Opened in 1997, the Nubian Museum is a belated, but well-executed, tribute to the culture and influence of Nubia and the Nubian people on the history of Egypt. This ancient culture, every bit as old as that of Ancient Egypt, existed along the banks of the Nile for millennia in the areas we call southern Egypt and northern Sudan today. One of UNESCO's best-known international safeguarding campaigns began on 8 March 1960, when an appeal was made to the international community to help save the 3,000-year-old monuments and temples of ancient Nubia from flooding by the rising waters of the Aswan High Dam. The campaign, supported by more than 60 of the Organization's Member States and numerous international scientific teams, aimed to carry out excavations in areas that would be submerged by the building of the High Dam and to dismantle and then reconstruct various major monuments. Many of the artifacts now conserved in the Nubian Museum were found on sites that have since been submerged by the waters of the High Dam. Together, they bear witness to the long history of Nubia, which for millennia has acted as a bridge between different regions, most notably between Africa, the Middle East and Europe. They highlight the myriad interconnections and exchanges that have taken place in the region in work that bears witness to remarkable scientific and aesthetic developments.
The museum is considered to be a gateway to the history of Nubia that enables visitors to understand the complex history of this unique area. Each exhibit has a description note underneath it written in Arabic and as well in English. The first place that attracts the attention of the visitor is the garden of the museum which hosts more than eighty historical statues and historical rocks, some of which are dedicated to the gods of ancient Nubia. There are also some artificial lakes and waterfalls that serve as a demonstration of the river Nile and its flow into the lands of Nubia.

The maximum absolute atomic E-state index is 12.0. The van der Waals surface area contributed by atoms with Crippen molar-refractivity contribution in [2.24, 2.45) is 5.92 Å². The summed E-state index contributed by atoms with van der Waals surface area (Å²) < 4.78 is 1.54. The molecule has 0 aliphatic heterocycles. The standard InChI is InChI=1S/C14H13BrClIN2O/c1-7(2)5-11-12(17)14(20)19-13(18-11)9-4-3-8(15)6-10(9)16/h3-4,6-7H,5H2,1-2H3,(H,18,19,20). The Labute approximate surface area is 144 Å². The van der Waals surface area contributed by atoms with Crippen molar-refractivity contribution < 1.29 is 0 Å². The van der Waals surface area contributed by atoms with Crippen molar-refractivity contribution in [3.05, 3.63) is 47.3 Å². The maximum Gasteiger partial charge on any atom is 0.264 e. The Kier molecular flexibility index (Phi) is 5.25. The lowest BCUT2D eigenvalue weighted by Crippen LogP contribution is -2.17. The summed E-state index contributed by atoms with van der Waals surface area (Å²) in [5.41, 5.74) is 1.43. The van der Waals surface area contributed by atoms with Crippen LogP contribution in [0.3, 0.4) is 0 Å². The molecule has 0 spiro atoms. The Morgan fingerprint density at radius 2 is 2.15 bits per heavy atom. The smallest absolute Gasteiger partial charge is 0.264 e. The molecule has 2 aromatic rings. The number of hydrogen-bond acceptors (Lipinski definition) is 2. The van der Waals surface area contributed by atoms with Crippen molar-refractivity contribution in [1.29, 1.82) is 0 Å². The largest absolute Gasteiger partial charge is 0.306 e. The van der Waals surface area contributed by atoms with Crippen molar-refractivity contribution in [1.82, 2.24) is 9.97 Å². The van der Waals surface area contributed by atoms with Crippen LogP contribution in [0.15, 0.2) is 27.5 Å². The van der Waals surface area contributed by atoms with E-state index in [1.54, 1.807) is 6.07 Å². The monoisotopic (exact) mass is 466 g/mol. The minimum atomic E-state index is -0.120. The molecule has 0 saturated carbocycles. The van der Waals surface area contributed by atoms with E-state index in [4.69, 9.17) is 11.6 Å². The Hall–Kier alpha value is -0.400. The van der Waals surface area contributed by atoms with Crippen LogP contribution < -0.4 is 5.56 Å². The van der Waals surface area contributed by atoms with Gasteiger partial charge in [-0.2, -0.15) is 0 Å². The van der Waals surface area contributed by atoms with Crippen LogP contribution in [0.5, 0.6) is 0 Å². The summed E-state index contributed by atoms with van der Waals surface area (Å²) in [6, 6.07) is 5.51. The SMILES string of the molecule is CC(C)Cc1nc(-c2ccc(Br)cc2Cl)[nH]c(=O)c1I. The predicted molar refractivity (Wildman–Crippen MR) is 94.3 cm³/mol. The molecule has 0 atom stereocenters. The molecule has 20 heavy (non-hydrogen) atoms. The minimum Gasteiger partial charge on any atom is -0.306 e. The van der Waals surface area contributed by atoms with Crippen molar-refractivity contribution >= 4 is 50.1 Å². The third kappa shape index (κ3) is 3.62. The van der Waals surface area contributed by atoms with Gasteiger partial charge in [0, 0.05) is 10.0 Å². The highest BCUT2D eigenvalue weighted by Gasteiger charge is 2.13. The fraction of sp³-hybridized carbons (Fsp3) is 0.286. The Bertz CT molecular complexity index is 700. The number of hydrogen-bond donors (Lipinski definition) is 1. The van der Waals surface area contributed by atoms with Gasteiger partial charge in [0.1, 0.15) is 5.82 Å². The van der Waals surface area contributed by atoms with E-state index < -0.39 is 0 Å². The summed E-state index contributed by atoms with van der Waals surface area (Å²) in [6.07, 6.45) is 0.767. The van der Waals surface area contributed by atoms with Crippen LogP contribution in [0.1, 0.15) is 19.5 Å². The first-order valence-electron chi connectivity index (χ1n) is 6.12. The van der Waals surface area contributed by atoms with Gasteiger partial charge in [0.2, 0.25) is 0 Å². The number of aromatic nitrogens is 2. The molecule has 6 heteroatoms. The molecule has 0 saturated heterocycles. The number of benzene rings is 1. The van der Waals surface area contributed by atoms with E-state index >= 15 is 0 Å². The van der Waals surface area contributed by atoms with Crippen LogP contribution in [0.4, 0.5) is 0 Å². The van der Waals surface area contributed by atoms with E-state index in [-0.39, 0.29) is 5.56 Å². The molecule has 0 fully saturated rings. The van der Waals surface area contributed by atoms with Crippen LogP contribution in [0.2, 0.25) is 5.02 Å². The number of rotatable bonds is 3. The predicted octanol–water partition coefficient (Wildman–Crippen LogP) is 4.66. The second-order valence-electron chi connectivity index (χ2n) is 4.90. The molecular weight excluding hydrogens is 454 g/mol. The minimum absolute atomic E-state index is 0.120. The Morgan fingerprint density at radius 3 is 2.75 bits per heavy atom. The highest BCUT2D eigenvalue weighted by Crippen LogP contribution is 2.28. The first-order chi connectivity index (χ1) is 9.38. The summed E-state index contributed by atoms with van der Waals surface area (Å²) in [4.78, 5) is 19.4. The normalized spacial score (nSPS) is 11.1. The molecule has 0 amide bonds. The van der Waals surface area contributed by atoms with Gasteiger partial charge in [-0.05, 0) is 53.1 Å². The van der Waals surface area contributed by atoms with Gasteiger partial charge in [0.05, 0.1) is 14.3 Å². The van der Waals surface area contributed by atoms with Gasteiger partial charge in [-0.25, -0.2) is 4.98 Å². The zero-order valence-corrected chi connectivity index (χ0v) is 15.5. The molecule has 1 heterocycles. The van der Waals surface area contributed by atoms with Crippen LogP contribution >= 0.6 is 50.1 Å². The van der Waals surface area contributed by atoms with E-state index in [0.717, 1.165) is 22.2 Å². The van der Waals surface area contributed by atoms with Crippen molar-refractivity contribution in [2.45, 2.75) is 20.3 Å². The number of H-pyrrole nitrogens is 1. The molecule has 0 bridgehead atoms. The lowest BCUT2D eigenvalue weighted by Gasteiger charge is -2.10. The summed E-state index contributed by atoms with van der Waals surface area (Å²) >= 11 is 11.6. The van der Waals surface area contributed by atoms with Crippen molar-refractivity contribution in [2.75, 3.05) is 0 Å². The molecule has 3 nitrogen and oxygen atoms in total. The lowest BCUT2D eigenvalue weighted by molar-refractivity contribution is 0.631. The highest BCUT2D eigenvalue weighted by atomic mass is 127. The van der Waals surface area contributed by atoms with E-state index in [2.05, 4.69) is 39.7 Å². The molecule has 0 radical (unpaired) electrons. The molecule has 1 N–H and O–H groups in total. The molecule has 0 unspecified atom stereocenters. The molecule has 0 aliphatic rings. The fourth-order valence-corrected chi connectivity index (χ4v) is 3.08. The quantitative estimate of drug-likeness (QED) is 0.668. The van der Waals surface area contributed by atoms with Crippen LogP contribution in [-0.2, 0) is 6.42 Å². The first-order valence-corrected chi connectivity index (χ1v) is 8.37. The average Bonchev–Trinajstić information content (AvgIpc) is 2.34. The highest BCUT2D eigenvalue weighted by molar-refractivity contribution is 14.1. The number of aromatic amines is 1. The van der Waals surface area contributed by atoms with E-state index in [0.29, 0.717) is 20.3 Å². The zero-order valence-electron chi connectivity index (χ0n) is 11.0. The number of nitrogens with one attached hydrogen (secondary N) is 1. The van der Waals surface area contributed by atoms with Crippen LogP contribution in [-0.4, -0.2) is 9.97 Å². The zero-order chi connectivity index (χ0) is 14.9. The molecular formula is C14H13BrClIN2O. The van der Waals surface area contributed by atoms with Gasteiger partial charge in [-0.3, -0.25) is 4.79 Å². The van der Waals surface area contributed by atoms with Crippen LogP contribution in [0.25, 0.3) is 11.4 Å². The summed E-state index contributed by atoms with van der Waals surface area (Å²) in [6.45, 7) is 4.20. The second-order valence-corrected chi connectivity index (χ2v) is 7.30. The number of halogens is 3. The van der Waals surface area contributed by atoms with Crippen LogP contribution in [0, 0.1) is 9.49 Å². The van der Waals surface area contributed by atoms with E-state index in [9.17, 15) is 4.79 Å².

The museum was designed by Mahmoud Al-Hakim who succeeded in creating a museum in harmony with the surrounding setting of huge rocks, small mountains, and the shining sun of Aswan. The new Nubian Museum was opened in 1997 and the beautiful lines of its architecture alone make it well worth seeing. Nestled into the hillside at Aswan, it covers 50,000 square metres and includes landscaped gardens and buildings which are divided up into many different sections.
A lot of wild plants are cultivated in this area which is 34,000 meters large. This section also has a theatre that hosts regular Nubian dances for visitors to view this unique folkways of the Nubian people. There is a cave as well that contains ancient drawings. The museum consists of two floors. The ground floor contains the main gates of the museum, exhibition halls, and visitors reception hall, while the first floor contains an information center, culture activities center, and another exhibition hall.When the visitor first enters the building of the museum, he or she has to walk in a circle to the left to go to the starting point of his tour which starts with the antiquities found in Nubia around 3500 B.C. The most important exhibits in this section include a bone comb with two giraffes carved on the handle, a vessel made out of an ostrich egg and decorated with incisions and a paleolithic ax.
The most important Christian displays in the Nubia Museum include a wooden Coptic cross, a Coptic prayer book that contains Coptic inscriptions, Byzantine-style fresco from the church of Abdalla Nirqi, 10th century, and a Fragment of a linen shroud depicting a human face.When the Moslems opened Egypt in 641 AD, Islam became the official religion in Egypt. However, in Nubia Islam took some time to replace the dominant Christian beliefs. It wasn't until the 16th century when most of the Nubian people changed their religion to become Moslems. This Islamic section includes a child's tunic from the Fatimid period, a tombstone from the Fatimid period, 968-1070 A.D. and a water vessel from the Mamluk period.
The last and maybe most interesting section of the Nubia Museum is the modern Nubia section with demonstrates the lives of Nubian people today and a few decades ago. Many tourists from around the world are fascinated with Nubia, maybe because of its uniquely rich culture. This section includes a silver pendant and anklets, a lot of Nubian handcrafts, a Russian chain worn on the forehead by Nubians, and a pectoral jewelry piece, named the Bey necklace.